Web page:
First drug for Rett syndrome tested at UAB

The drug appears to help strengthen pathways in the brain, improving the ability of neurons to communicate with each other.

Stream RETTThe drug appears to help strengthen pathways in the brain, improving the ability of neurons to communicate with each other.The United States Food and Drug Administration has approved trofinetide, marketed as Daybue, as the first treatment for Rett syndrome, a rare, genetic neurological disorder. An oral solution manufactured by Acadia Pharmaceuticals, Daybue is approved for the treatment of Rett syndrome in adults and children 2 years of age or older.

Daybue was evaluated in a randomized, double-blind, placebo-controlled, 12-week study. Researchers at the University of Alabama at Birmingham enrolled 12 study subjects in the multi-site trial. Overall, the trial enrolled 93 patients with Rett syndrome and 94 controls.  

“Daybue is not a cure for Rett syndrome,” said Alan Percy, M.D., professor of pediatric neurology at the UAB Marnix E. Heersink School of Medicine and an internationally renowned researcher and clinician in Rett syndrome. “The primary goal in caring for patients with Rett syndrome is to provide incremental improvement.”

Patients take Daybue either orally or via a gastrostomy tube. The recommended dose is based on patient weight. Daybue is taken twice daily, morning and evening. 

“The biggest concern parents or caregivers have is the inability of the patient to communicate,” Percy said. “Many engage in breath-holding behavior, and often don’t verbalize their feelings or needs. The drug seems to lead to better attention from patients and better interaction between patient and caregiver.”

Percy, who holds the Sarah Katherine Bateh Endowed Professorship for Rett Syndrome, and co-investigator Amitha Ananth, M.D., assistant professor in the Department of Pediatrics, say families and teachers reported that patients were more receptive and responded better to questions. Those on the drug were more likely to tell caregivers about aspects of daily living, such as if they were hungry or needed to go to the bathroom.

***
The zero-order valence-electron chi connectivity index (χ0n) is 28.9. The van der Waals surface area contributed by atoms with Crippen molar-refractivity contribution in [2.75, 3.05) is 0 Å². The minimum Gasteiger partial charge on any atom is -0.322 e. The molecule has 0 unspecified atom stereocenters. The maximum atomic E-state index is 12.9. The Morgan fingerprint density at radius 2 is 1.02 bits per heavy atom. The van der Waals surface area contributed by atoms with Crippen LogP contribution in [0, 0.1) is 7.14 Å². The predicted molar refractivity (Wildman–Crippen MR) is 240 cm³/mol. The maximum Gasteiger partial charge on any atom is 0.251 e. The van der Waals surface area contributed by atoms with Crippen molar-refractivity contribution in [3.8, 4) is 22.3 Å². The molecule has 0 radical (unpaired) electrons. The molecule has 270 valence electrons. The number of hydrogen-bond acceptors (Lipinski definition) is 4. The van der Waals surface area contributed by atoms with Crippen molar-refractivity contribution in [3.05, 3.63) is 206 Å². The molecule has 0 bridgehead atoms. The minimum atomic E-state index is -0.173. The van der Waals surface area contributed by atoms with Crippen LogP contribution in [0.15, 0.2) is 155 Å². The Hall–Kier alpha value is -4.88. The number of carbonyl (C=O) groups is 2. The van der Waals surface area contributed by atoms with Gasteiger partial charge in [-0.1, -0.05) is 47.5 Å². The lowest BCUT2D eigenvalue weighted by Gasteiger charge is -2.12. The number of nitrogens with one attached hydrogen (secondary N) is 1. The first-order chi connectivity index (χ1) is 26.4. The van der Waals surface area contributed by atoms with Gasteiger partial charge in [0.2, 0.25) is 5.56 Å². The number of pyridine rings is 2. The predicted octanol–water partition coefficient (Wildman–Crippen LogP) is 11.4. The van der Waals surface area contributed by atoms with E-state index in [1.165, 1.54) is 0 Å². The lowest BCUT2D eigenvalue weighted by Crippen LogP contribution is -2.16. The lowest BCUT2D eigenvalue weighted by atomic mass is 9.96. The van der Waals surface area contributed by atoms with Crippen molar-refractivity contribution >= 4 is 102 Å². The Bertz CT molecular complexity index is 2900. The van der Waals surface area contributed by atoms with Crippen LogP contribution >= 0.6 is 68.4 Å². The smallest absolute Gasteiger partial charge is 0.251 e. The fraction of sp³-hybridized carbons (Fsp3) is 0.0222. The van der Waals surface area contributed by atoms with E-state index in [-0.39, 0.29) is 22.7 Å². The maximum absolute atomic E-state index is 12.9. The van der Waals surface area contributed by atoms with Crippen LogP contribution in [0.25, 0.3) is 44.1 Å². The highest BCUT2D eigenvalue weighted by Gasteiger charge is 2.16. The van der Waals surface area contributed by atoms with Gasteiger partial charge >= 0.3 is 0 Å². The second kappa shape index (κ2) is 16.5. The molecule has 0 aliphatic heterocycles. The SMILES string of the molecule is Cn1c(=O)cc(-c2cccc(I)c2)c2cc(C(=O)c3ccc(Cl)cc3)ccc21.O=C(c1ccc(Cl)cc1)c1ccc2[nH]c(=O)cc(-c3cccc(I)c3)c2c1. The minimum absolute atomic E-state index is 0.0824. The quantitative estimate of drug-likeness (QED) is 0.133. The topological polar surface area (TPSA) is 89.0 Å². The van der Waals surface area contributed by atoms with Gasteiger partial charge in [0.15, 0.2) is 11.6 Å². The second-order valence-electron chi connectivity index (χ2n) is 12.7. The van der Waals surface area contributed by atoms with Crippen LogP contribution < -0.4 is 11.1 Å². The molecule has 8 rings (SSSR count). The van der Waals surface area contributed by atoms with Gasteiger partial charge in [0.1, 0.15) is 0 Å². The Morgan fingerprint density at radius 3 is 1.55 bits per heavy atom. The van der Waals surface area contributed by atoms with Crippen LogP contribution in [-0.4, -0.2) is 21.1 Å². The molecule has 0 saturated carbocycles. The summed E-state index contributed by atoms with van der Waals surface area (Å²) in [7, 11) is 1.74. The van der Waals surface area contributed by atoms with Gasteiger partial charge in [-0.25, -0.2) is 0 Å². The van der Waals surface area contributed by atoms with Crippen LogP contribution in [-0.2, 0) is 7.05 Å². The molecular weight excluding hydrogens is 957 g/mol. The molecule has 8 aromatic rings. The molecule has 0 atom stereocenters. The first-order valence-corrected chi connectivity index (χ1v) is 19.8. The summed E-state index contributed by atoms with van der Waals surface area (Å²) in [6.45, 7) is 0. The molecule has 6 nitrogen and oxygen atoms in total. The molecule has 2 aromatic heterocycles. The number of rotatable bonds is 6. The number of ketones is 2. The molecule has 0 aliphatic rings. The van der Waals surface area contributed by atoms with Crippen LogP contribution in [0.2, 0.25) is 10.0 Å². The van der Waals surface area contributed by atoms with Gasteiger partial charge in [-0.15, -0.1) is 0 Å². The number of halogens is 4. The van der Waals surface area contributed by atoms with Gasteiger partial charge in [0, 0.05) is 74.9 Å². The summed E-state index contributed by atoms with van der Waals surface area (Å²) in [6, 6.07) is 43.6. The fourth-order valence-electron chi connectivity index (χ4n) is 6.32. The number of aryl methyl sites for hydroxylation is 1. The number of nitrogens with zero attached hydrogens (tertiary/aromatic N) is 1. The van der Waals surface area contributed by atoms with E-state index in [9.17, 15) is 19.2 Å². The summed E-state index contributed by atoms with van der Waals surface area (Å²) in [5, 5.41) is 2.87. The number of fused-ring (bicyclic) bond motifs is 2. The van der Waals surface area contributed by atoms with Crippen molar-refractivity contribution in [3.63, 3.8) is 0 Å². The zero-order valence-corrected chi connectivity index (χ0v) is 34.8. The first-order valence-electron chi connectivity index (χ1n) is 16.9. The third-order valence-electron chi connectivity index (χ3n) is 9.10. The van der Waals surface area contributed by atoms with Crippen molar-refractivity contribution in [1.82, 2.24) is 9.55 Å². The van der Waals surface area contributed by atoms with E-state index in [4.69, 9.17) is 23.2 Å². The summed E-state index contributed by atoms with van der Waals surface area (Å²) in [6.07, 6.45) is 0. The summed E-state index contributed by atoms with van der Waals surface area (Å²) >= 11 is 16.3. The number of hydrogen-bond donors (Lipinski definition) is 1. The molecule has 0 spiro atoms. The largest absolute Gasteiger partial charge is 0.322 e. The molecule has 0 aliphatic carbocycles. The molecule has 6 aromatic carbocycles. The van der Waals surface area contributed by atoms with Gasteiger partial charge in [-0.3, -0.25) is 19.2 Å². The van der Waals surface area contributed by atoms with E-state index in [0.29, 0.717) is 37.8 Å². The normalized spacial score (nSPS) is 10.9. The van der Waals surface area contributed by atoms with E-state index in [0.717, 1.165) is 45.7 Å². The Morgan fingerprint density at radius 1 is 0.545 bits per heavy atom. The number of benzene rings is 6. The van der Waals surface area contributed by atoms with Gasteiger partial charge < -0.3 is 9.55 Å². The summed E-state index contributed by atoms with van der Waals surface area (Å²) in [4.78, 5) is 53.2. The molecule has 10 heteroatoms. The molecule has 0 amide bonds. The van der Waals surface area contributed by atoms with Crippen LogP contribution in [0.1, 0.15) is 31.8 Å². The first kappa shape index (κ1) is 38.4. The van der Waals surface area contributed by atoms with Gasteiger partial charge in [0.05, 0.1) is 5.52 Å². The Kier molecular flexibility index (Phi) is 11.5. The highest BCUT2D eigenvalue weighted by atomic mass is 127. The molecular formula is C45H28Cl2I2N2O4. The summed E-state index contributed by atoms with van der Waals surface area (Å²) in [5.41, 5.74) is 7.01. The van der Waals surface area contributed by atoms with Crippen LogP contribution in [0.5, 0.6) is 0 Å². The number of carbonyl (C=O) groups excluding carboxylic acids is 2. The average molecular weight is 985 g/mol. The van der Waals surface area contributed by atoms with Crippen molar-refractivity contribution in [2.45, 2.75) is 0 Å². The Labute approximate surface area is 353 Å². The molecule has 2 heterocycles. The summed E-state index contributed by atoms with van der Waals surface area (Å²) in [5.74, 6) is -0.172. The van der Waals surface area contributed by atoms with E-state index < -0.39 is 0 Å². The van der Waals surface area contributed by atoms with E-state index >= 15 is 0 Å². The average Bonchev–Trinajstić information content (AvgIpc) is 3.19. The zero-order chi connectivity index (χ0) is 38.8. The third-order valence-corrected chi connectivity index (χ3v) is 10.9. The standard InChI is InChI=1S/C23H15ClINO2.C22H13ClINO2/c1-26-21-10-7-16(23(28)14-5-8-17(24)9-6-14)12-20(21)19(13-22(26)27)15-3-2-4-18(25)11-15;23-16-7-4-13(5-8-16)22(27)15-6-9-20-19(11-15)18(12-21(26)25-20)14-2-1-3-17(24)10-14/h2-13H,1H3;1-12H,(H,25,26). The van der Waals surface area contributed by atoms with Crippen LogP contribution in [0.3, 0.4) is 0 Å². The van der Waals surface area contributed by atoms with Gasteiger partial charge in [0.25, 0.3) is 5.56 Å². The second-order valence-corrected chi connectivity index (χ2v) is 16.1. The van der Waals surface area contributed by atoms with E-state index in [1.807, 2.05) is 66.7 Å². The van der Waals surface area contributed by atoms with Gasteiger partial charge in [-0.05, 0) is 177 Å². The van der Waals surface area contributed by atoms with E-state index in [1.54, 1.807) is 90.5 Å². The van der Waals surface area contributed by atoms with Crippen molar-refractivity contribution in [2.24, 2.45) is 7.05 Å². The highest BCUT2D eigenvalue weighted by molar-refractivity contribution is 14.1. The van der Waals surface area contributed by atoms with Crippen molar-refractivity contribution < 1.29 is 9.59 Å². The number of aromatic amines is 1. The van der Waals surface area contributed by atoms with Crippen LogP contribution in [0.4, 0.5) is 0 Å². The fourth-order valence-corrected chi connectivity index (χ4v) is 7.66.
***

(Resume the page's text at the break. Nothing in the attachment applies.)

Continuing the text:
“Families are looking for any improvement in their child,” Ananth said. “This is very exciting news for families, as Daybue is the first drug to target overall well-being in a neuro-developmental disorder. This is quite a big deal to families with a child with Rett syndrome.”

Acadia Pharmaceuticals reports that trofinetide/Daybue works by reducing inflammation in the brain, stopping certain types of cells from becoming overactive and increasing the amount of a naturally occurring protein called IGF-1. 

Percy and Ananth say preliminary studies suggest the drug mediates brain development by improving pathways that neurons use to communicate with other neurons, known as synaptic connections. Basically, they say, it allows neurons to function more as they would in a healthy brain.

Rett syndrome is a rare, genetic neurological and developmental disorder that affects the way the brain develops. Patients with Rett syndrome experience a progressive loss of motor skills and language. Most babies with Rett syndrome seem to develop as expected for the first six months of life. These babies then lose skills they previously had attained at approximately 6 to 18 months of age — such as the ability to crawl, walk, communicate or use their hands. The hallmark of Rett syndrome is near constant repetitive hand movements, such as rubbing or clapping. Rett syndrome leads to severe impairments affecting nearly every aspect of life, including the ability to speak, walk, eat and breathe.

Rett syndrome is caused by mutations on the X chromosome on a gene called MECP2. Rett syndrome occurs worldwide in one of every 10,000 female births and is even rarer in boys. There are an estimated 5,000-10,000 girls with Rett syndrome in America. Most are under 20 years of age, although life expectancy is now around 50.     

“Parents are desperate for treatments that will improve their children’s lives, especially older parents who face difficulty in handling an adult child,” Ananth said.

The most common adverse reactions, occurring in at least 10 percent of Daybue-treated patients and twice the rate of placebo, included diarrhea and vomiting.